In the first game, trains started driving off into the distance, causing chaos and destruction, if you took too long. Meanwhile here you have full control, alas having to send them off on your own in a slower-paced fashion, which is rather relaxing and quite a bit of an improvement. The game doesn’t get easier, though, as it’s more about the decisions you make. You need to manage your funds and decide on which station to build from and to, first, before taking action. Alas, Train Valley 2 can create a relaxing and less frustrating experience while still featuring logic puzzles that are as satisfying and difficult as the ones featured in the predecessor!

Overall, it seems as if the developer, Flazm, stocked up on the quality of life improvements while also adding a lot of features that make the game more entertaining. Challenging yourself in the levels and collecting stars now enables you to unlock different train designs, for instance. Things like these make the challenges worth it, while also providing completionists with some better rewards!

In contrast to the first game’s more realistic art style, Train Valley 2 features a rather vibrant colour palette as well as a less detailed poly-based art style.

When delivering materials to the different towns, these towns get upgraded, just like in the predecessor, but it seems to be overall more rewarding. Levels aren’t tied to themes, eras and locations anymore but, instead, feature a more general approach, named by some landmark, like “lighthouse” or “Eiffeltower”. Despite that, the cities and towns still develop in different styles that aren’t necessarily “European” or “Asian”, which I personally really dug.

Another new change: You don’t go through a century per level but instead work yourself through different ages from the steam age to the electrical era to, finally, the age of space. You can find a total of 50 levels in Train Valley 2, and you have access to infinite more levels due to the Steam Workshop and the player-created levels.

The music, however, is still not my favourite part of the game…or even the franchise.

In the beginning, the soundtrack seems to fit the game, but over time you can’t listen to it anymore. The tracks (pun intended) are all way too relaxed and calm. At some point, I got so tired of the soundtrack that I ended up turning it off and listening to some other music that fits the game just as much but is a lot less monotone. The problem with the soundtrack is probably the fact that it all sounds similar if not even the same. If someone played the Train Valley soundtrack, I wouldn’t be able to recognize it at all, which, in my opinion, is what makes a great soundtrack great. It either fits the game atmospherically or it adds more value to your experience. Train Valley 2’s soundtrack seems to fit but gets annoying over time and alas, in my opinion, is not good.

On top of that, there are some issues with the bridge/tunnel-construction.
It’s a tad difficult to see the terrain differences and where you can lay down tracks. In some places, you need to create bridges and tunnels although it may look like you’re able to just place tracks up the slope. When you want to construct bridges or tunnels, it can also become rather fiddly, to the point that it almost becomes frustrating.

That being said, I don’t think that this is a major flaw and while it can be a bit annoying in the beginning, you’ll get used to the controls over time and eventually learn how to use it just fine. My overall experience with the game was really satisfying and I did enjoy my time a lot, especially since I noticed the improvements from the first game.

Both Train Valley and Train Valley 2 are great games that you can get for around ten bucks. Train Valley 2 brings a lot of value to the table on top of the workshop content, which is just fabulous for games like this. If you like puzzle games and/or trains, I’d say go for it.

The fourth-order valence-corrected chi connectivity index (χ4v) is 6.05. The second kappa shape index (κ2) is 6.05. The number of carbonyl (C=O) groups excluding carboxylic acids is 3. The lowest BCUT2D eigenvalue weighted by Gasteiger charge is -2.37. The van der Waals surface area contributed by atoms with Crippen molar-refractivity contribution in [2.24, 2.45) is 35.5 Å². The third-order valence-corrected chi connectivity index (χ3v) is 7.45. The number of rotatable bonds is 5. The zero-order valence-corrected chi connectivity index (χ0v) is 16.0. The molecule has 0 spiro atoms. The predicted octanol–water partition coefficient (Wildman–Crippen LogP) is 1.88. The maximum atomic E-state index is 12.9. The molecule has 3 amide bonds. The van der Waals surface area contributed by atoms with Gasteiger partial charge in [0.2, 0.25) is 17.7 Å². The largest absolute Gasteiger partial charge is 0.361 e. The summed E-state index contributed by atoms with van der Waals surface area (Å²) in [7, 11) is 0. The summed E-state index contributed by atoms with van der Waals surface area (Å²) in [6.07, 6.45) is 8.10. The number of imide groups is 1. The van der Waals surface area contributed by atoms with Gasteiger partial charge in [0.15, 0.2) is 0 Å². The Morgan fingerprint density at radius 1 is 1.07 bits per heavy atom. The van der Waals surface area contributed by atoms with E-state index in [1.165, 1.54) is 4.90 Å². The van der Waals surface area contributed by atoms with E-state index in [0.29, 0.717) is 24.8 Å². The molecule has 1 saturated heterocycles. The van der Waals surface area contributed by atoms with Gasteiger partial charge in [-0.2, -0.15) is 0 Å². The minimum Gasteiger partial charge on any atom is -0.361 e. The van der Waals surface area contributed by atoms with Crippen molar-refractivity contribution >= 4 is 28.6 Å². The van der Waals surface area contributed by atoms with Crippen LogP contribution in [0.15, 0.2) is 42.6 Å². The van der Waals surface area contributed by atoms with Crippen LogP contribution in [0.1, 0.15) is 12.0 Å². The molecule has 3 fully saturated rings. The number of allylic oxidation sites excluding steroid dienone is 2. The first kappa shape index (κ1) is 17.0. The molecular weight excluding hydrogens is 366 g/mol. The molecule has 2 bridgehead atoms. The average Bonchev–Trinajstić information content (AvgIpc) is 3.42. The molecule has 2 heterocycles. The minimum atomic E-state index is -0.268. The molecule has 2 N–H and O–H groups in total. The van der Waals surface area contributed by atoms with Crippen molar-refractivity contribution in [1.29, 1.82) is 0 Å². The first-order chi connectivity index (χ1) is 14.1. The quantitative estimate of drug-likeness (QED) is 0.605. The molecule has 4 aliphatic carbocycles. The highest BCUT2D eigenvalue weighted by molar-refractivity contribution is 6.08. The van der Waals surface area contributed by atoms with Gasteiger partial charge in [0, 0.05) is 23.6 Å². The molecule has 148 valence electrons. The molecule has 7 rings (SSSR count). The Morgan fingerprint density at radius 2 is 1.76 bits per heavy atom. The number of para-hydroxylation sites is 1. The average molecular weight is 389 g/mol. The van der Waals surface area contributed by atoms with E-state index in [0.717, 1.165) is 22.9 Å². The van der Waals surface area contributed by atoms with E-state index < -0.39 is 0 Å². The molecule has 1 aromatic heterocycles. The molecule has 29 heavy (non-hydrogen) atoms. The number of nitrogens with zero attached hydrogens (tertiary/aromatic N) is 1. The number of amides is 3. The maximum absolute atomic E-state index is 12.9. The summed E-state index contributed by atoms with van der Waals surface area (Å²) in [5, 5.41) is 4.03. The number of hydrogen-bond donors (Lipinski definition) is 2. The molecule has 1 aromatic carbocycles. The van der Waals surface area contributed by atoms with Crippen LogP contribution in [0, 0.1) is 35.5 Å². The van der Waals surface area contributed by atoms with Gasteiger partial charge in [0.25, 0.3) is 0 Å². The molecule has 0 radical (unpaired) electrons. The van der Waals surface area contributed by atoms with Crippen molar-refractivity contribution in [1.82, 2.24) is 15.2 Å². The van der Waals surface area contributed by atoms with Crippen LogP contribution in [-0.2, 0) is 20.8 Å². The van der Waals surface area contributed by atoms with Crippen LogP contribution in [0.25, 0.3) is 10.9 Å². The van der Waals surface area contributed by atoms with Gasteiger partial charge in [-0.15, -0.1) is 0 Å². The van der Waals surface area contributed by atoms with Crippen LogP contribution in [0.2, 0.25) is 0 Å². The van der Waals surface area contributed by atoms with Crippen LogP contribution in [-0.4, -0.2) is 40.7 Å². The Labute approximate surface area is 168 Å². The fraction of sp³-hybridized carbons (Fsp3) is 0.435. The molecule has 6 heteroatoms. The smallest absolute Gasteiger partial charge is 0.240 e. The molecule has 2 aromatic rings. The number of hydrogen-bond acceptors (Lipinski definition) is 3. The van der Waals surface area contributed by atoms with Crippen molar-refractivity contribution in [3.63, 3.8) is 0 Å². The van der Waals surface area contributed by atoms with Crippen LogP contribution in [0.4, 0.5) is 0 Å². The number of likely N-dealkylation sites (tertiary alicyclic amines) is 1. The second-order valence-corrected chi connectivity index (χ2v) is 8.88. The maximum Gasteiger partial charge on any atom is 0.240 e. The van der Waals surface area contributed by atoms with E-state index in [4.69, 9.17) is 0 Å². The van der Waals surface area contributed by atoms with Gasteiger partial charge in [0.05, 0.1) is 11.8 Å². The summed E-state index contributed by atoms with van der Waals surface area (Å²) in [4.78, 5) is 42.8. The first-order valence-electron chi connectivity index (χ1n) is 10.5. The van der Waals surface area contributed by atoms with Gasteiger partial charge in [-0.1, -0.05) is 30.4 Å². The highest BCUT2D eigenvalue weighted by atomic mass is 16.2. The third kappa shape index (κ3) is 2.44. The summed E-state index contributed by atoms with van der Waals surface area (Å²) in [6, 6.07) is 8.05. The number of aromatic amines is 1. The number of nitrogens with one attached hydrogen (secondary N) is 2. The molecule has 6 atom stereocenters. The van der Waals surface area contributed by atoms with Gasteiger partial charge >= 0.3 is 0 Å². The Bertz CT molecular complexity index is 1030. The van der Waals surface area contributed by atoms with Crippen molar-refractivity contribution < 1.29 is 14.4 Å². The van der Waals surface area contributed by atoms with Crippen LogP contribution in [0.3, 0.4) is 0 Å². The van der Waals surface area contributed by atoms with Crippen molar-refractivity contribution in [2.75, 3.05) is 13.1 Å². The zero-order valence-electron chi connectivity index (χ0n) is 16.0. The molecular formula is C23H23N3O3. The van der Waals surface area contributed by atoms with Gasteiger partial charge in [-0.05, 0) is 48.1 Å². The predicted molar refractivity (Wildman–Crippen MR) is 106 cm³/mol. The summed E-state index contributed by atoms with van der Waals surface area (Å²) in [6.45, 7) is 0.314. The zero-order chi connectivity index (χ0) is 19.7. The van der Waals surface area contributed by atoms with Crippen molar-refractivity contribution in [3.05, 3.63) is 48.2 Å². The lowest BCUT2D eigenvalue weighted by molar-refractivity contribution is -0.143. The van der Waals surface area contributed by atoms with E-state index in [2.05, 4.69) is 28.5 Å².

Cheers!

Indietail – Train Valley

Trains are quite cool, aren’t they? They look cool and they’re fast and it’s a disaster when they crash into each other and I lost my train of thought, so I’ll just say that today we’re taking a look at Train Valley, a casual train-sim-puzzle by Flazm!

Developer: Flazm
Publisher: Flazm
Release Date: September 16, 2015
Genres: Puzzle, Trains, Simulation, Casual, Strategy
Reviewed on: PC
Available on:  PC, iOS
Copy was purchased. 

The overall premise of the game is rather simple.
The player has to build railways in order to connect different stations within a plethora of cities and times. They then have to manage the increasing traffic by creating crossroads and switches and by destroying old or building new tracks… and while the player is doing all of that, they also have to try to not go bankrupt while fulfilling different goals such as “no train crashes” or a certain amount of money that needs to be earned or others.

The 2015-title features four different chapters with six levels each, letting you construct train-tracks in a total of 26 different levels and in four different eras and areas:
Europe (1830 – 1980), the United States (1840 – 1960), the USSR (1880 – 1980) and Japan (1900 – 2020). You also are able to get Germany (1880 – 2020) as a DLC for a total of 30 levels.

The different areas are insanely adorably designed feature a lot of details like different build styles and landmarks that the areas are known for. On top of that, the buildings also change their shape and style the longer the level goes on, indicating the progressing time, which is an interesting detail.

And well,… you control trains. It’s quite cool.

By sending trains to their destinations you earn money while you lose money yearly or when the trains arrive late. By sending out trains to different areas, you also seem to develop those areas, resulting in villages turning into towns and towns turning into cities, which is quite neat. I really enjoyed this part of the game as I was able to see big skyscrapers rise when we just had small houses a while ago.

And while the premise is rather simple… the game can be quite tough actually.

There are some levels that are hard to crack as your funds are limited and as you have to watch so many different things. Destroying buildings costs you a ton, so you have to be careful or you end up bankrupt again, which is essentially your biggest enemy in the game.